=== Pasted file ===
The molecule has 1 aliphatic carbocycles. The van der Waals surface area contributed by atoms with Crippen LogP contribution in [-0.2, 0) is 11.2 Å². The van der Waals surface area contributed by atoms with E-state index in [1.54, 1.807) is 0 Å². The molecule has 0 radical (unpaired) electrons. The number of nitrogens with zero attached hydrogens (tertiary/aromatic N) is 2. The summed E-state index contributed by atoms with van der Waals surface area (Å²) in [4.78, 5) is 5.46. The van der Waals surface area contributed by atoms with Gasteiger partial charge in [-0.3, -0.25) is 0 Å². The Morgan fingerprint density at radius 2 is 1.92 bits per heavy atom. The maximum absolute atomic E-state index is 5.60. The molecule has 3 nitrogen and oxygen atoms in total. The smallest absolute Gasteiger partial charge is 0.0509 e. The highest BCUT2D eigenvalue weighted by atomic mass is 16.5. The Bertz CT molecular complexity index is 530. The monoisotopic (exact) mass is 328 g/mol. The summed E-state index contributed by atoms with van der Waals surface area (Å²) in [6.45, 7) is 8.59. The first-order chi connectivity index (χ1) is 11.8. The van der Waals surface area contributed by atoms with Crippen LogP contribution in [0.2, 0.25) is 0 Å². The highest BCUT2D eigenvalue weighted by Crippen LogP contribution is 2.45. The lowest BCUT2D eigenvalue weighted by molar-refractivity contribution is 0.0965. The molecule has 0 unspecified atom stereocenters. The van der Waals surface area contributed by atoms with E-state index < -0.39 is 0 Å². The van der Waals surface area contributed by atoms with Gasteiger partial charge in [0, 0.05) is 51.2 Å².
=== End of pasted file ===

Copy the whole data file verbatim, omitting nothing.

The molecule has 1 aliphatic carbocycles. The van der Waals surface area contributed by atoms with Crippen LogP contribution in [-0.2, 0) is 11.2 Å². The van der Waals surface area contributed by atoms with E-state index in [1.54, 1.807) is 0 Å². The molecule has 0 radical (unpaired) electrons. The number of nitrogens with zero attached hydrogens (tertiary/aromatic N) is 2. The summed E-state index contributed by atoms with van der Waals surface area (Å²) in [4.78, 5) is 5.46. The van der Waals surface area contributed by atoms with Gasteiger partial charge in [-0.3, -0.25) is 0 Å². The Morgan fingerprint density at radius 2 is 1.92 bits per heavy atom. The maximum absolute atomic E-state index is 5.60. The molecule has 3 nitrogen and oxygen atoms in total. The smallest absolute Gasteiger partial charge is 0.0509 e. The highest BCUT2D eigenvalue weighted by atomic mass is 16.5. The Bertz CT molecular complexity index is 530. The monoisotopic (exact) mass is 328 g/mol. The summed E-state index contributed by atoms with van der Waals surface area (Å²) in [6.45, 7) is 8.59. The first-order chi connectivity index (χ1) is 11.8. The van der Waals surface area contributed by atoms with Crippen LogP contribution in [0.2, 0.25) is 0 Å². The highest BCUT2D eigenvalue weighted by Crippen LogP contribution is 2.45. The lowest BCUT2D eigenvalue weighted by molar-refractivity contribution is 0.0965. The molecule has 0 unspecified atom stereocenters. The van der Waals surface area contributed by atoms with E-state index < -0.39 is 0 Å². The van der Waals surface area contributed by atoms with Gasteiger partial charge in [0, 0.05) is 51.2 Å².